▪ i see the last oncologist on monday. they’ve all been good about getting me in quickly. i like to think it’s because of my sparkling personality, but it’s really the sad fact that i’m a freak and they want to get to the bottom of my weirdly aggressive cancer at a young age. the tie breaker of the three may be which fictional character i best connect with, because they all remind us of someone–beaker from the muppets (a chinese version) and cruella de vil from 101 dalmations (sans fur coat). whichever way we choose, i will be receiving the best care.
▪ we saw the genetic counselor and we will know if i’m a BRCA carrier in seven-ten days. my family history doesn’t suggest this is the case, but since i have cancer at such a young age, my chances go up to 12%.
▪ we decided to move foward with fertility preservation. yay future unborn children frozen in time! it was a very challenging decision, because we had not decided yet if we wanted children. we could always donate them to another couple. but it’s hard for me to do something without actually doing it, if that makes sense. to get through IVF treatment, i needed to fully commit to the idea of being a parent. it would be five-six years before the doctors would want me to become pregnant (so slow down grandma/grandpa calcari and campbell).
▪ mike is doing amazing at giving me shots every night and keeping the mixing all straight. dr. “shaky hands” campbell also has a good bedside manner and is open to feedback on improving his delivery (including me watching youtube clips of cats eating – .http://www.youtube.com/watch?v=eiHXASgRTcA) (you’re welcome). i’ll get my eggs harvested in the next week or so. the amazing thing is that if i’m BRCA positive, they could isolate and not use those eggs (40-60% of those harvested). the doctor might want to do another round if this is the case, but we’ll cross that bridge if we have to and have time to in consultation with the oncologists.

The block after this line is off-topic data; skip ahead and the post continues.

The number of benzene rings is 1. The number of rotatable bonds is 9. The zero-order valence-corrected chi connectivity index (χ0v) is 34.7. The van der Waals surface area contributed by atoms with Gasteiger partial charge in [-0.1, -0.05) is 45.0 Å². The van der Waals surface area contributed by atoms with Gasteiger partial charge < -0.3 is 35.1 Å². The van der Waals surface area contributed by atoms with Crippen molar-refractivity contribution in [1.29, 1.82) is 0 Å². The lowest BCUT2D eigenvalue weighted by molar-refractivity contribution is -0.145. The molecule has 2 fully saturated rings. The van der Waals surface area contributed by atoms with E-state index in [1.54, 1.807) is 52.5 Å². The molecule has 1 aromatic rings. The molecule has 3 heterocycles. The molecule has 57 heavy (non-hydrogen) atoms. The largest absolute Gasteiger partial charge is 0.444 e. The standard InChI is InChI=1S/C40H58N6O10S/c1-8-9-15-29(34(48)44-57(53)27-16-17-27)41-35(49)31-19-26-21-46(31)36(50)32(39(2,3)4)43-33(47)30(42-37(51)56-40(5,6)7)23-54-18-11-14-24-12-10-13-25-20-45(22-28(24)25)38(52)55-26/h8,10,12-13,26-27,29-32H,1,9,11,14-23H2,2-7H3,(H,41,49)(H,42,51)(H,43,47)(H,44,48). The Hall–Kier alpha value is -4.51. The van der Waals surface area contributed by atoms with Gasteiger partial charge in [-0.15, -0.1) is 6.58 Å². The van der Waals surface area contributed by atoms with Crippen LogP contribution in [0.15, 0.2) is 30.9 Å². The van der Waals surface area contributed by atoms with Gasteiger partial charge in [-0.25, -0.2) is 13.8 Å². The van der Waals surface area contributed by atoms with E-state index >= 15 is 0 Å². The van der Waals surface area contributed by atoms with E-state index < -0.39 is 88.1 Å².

▪ with all these shots and blood draws, i haven’t passed out yet because of my vaso-vagal response. that is so huge. i’ve also increased my salt intake with copious amounts of ramen to bring my barely breathing BP (80/60) up to normal levels (110/80). we’re considering starting a tab at ken ken ramen around the corner. it seems to be doing the trick.
▪ ativan is my new favorite candy. maybe all you recreational drug users already knew this and i’m just late to the party. either way, it’s now part of my life. i took it for my MRI and fell asleep in the tube. this being my first of many MRIs to come, i equate it to living inside R2D2. with the volume turned way up.
▪ the plastic surgeon was a trip. of course he was pretty. i was bummed though to learn a few things. while he will do reconstruction as part of the mastectomy, i will get an expander that he will slowly inflate. after my skin has time to heal, i’ll have another outpatient procedure to insert the silicone implant. after ten years, i’ll have to get a new implant. so it’s not so simple. there is an alternative surgery that i could do, taking stomach fat and making a more natural looking breast. it’s a tough surgery to recover from though and may be more relevant after having children. after feeling pretty good about my stomach fat when the first oncologist told me i didn’t have enough to do that surgery, the plastics guy, while pulling on my stomach fat said, “yeah, i think you have enough here to do the flap.” darn. i thought those bi-annual sit-ups that i’ve been doing were really making a difference.
those are the highlights. mike has been to every appointment so far and it’s been so important to have him here for many reasons, including the note-taking. information is flying at us fast. he’s also been amused that i’m generally topless or pantless at every turn. it’s not weird at all for a husband…or the exact opposite.
much love back to you all. we are so thankful for you every day.